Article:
We have only one God. Therefore natural creation, the Torah and the Gospel all go together. There is no contradiction. Before God created the world, the Temple priesthood and the Gospel message were already planned out. Creation was designed with both the Torah and the Gospel in mind (at least in the mind of God).
In the sovereignty of God, these three elements: Nature, the Torah and the Gospel were all planned together before the foundation of the world; and therefore are perfectly unified in meaning. The one God made one Creation, gave us one Law and sent us one Messiah. (Thus nature can be understood as a parable explaining the meaning of the Bible message – Matthew 13, Psalm 19.)
The yearly agricultural season and the yearly temple calendar are symbolic of the history of the plan of redemption. As the spring holy days represent the first coming of Yeshua; the fall holy days represent the second coming of Yeshua. Therefore, the meaning of the spring holy days has already been fulfilled, while the meaning of the fall holy days has NOT yet been fulfilled.
What do the fall feasts represent? The first holy day, the Feast of Trumpets, refers to the Seven Shofars (Trumpets) described in the book of Revelation. Those trumpets describe the End Times tribulation and harvest period.
The Day of Atonement is the great and terrible day of the Lord (as referred to by the prophet Joel) which is the very day of the Second Coming of Yeshua, which is also the greatest day on the priesthood calendar.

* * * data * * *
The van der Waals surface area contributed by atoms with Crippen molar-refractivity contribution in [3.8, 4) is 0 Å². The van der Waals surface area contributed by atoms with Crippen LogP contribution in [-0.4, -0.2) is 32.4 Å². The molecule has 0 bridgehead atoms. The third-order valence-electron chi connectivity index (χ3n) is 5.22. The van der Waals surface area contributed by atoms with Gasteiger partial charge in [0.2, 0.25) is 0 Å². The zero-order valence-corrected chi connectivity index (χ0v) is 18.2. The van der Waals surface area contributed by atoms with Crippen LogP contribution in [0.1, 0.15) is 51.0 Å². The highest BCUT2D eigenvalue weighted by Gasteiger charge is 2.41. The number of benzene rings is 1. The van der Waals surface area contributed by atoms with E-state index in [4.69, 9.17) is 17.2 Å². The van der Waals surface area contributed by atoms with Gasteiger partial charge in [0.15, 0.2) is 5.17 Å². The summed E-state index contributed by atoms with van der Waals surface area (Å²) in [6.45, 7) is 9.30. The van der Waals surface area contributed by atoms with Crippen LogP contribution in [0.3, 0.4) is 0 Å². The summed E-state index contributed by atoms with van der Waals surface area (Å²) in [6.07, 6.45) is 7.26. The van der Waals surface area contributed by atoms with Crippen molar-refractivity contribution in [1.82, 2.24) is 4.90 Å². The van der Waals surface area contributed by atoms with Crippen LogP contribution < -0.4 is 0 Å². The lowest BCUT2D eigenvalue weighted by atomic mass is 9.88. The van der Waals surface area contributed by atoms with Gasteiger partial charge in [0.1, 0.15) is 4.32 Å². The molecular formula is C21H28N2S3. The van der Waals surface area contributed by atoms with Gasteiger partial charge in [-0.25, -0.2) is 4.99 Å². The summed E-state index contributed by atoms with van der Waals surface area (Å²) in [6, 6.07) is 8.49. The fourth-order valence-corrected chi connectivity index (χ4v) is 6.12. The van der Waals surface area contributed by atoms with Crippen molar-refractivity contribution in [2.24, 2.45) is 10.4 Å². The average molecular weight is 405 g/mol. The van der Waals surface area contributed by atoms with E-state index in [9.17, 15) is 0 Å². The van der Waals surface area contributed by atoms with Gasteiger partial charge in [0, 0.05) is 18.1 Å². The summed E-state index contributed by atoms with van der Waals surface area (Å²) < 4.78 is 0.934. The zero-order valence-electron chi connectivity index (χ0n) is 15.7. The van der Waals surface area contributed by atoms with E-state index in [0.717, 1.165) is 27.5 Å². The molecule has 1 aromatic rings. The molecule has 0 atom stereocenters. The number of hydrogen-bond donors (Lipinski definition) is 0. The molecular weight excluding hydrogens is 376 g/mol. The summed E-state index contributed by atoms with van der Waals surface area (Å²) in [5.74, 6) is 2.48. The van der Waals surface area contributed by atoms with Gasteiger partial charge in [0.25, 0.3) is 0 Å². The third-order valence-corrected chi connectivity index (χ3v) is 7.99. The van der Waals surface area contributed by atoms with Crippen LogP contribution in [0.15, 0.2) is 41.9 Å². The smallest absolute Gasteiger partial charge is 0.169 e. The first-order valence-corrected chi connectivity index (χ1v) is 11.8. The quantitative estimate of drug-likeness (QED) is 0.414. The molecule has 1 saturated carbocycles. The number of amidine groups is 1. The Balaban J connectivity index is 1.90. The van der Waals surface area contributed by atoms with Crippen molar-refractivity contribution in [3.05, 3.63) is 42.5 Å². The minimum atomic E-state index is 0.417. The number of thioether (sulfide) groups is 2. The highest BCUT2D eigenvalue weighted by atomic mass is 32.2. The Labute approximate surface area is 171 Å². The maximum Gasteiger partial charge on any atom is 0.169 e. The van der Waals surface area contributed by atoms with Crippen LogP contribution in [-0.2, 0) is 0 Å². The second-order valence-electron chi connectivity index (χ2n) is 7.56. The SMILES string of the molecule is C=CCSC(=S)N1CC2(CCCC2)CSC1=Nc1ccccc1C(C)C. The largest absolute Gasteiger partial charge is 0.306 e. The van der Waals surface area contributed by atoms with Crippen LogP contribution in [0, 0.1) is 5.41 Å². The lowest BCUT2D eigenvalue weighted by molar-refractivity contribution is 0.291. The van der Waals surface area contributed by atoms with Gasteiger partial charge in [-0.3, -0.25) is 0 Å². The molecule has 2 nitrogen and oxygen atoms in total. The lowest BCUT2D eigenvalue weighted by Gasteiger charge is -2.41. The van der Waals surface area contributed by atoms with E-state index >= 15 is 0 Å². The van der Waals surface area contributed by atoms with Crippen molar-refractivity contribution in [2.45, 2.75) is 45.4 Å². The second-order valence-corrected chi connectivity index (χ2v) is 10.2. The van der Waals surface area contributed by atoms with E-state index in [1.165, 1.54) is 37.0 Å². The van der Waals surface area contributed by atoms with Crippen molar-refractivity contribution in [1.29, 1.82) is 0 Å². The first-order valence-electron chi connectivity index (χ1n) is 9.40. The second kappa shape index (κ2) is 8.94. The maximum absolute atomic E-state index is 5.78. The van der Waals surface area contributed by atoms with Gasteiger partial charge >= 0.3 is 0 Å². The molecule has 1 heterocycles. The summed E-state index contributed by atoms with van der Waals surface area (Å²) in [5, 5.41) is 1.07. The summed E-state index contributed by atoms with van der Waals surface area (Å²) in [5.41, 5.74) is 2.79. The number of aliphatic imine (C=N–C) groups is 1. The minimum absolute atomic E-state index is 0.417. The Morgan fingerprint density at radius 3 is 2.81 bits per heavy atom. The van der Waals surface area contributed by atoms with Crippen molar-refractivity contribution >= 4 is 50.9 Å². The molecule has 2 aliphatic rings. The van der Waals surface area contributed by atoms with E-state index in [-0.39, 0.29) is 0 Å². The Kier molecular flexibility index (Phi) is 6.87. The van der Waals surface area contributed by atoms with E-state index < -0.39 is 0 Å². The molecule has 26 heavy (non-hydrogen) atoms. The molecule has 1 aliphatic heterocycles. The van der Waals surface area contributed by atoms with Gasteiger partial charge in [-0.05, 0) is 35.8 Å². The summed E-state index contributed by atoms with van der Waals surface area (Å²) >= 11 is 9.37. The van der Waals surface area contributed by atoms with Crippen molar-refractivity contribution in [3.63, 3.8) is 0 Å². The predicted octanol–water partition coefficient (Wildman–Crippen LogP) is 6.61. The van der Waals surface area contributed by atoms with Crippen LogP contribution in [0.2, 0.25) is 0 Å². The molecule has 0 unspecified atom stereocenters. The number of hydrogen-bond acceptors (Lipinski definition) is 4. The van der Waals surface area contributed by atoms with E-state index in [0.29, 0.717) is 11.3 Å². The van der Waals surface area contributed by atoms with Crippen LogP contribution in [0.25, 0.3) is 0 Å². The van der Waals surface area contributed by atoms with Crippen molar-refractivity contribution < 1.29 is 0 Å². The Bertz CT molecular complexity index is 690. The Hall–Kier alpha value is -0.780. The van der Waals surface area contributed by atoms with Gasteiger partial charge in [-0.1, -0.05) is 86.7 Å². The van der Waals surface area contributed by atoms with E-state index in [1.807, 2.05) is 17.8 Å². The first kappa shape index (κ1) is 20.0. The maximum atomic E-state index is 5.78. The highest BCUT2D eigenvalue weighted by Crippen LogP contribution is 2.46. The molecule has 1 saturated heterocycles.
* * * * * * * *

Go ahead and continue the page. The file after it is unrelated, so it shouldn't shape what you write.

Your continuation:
Note 1: The Day of Atonement was partly fulfilled when Yeshua brought His blood before the altar in heaven after the resurrection. However, as Dan Juster has noted, the Day of Atonement refers to a national redemption, whereas Passover refers to personal or family salvation. Zechariah 12-13 describes a time of national repentance in which the nation of Israel will weep as for an only son and will look toward the one whom they have pierced.
Note 2: There is a "last" trumpet blast at the end of the Day of Atonement at the beginning of the year of Jubilee (Leviticus 25:10). This is the Last Trumpet referred to in Matthew 24, I Corinthians 15 and I Thessalonians 4. The Last Trumpet is not on the Feast of Trumpets, but at sundown of the Day of Atonement. The Feast of Trumpets concerns the Seven Trumpets of Revelation.
The Feast of Tabernacles will be fulfilled at the great celebration at the beginning of the Millennial Rule, or Messianic Kingdom, on earth. On the Feast of Tabernacles, the Temple priests sacrificed 70 bulls, representing the salvation of all the nations of the earth. On that Tabernacles all the nations will come to Jerusalem to worship the King (Zechariah 14:16).
We may summarize the biblical Holy Days and their gospel fulfillment as follows:
Spring: First Coming
Fall: Second Coming
God's plan is simple, well-planned, natural, logical, and of course, all brought into perfect unity between heaven and earth at the end of times through the Messiah Yeshua (Ephesians 1:10).